By the age of 60, we all have at least 100 billion cells with at least one cancerous mutation in our body. Fortunately, not all of them mean cancer.
Our cells renew and change. Sometimes, this natural phenomenon creates mutations that can cause cancer. But how many of these cells are there in our body? A research team from the University of Colorado has made an estimate. The results of their work have been published in the scientific journal Aging and Cancer. The researchers estimate that, from the age of 60, a person has at least 100 billion cells with at least one cancerous mutation in his or her body.
“We knew that many mutations in humans are associated with cancer, but we didn’t know how many,” says Edward J. Evans, lead author of the study. When you have billions of cells and they survive up to a century, they accumulate mutations,” adds coauthor James DeGregori. It’s not surprising that we have mutations.
The team compiled data sets from scientists who had previously investigated mutations in normal human tissue. Edward J. Evans learned to code to create an algorithm that could extract the necessary data and then create blocks to classify mutations according to genes, tissues, and age of individuals. To understand the origin of cancer, we have to look at normal tissues,” explains the researcher. When cancer occurs, all the mutations are already present and we don’t always know which ones actually contribute to the disease.
A large number of cancer-related cells
The analysis showed that a person over 60 years old has at least 100 billion cells with oncogenic mutations. We have about three trillion cell nuclei in our body, so, to put it in perspective, 100 billion cells with oncogenic mutations are not the majority of our total cell count,” says Edward J. Evans. But it’s a surprisingly high number when you consider that it only takes one cell to cause cancer.” The researchers wonder about the implications of these mutations since individuals can have billions of cells with these oncogenic mutations without developing cancer.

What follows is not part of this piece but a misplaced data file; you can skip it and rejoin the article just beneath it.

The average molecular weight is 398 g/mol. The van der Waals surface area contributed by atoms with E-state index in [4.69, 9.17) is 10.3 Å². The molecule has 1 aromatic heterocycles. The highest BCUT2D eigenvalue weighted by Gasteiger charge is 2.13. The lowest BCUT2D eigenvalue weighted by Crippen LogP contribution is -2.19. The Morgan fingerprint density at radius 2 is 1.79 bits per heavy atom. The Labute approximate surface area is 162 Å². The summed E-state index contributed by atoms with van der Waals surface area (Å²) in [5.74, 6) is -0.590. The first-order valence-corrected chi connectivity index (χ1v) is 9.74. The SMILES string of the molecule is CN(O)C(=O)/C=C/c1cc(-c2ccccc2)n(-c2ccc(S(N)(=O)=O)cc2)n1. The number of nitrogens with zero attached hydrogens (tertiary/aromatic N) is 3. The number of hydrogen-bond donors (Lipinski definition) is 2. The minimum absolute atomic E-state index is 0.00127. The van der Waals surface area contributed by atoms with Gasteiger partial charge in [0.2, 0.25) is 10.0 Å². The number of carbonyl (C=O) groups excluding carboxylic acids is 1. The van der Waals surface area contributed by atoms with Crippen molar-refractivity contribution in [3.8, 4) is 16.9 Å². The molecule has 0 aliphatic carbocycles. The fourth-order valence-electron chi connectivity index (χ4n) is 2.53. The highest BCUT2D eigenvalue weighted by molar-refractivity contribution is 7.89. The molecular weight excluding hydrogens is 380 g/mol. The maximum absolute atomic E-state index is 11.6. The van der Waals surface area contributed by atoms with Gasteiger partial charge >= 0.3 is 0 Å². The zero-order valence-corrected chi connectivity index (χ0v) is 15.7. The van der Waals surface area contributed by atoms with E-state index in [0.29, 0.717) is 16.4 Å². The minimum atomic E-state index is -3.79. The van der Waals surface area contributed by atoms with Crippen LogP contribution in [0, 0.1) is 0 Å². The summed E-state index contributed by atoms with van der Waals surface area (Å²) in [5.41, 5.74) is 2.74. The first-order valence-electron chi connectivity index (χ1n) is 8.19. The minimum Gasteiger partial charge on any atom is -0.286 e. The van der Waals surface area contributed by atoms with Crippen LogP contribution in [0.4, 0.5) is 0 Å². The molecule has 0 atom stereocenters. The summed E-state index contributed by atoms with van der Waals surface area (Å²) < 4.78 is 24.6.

How should these results be interpreted?
The authors of this research found that oncogenic mutations are extremely common in certain tissue types: skin, colon, and the esophagus. These mutations can be more dominant in some of the tissues. “For example, if you look at the esophagus, half of the tissue is filled with NOTCH1 mutations, which rarely contribute to cancer in nonsmokers,” says James DeGregori. It’s not very useful to test for this mutation if most of us have it and it rarely leads to cancer. For the researchers, looking for oncogenic mutations is unnecessary and time-consuming, since everyone has them and they don’t necessarily mean cancer. “How these oncogenic mutations interact with the tissue environment will tell us a lot more about risk,” the researcher adds. Future work will be devoted to looking at tissues to understand why some tissues have a high frequency of oncogenic mutations with no associated cancer risk.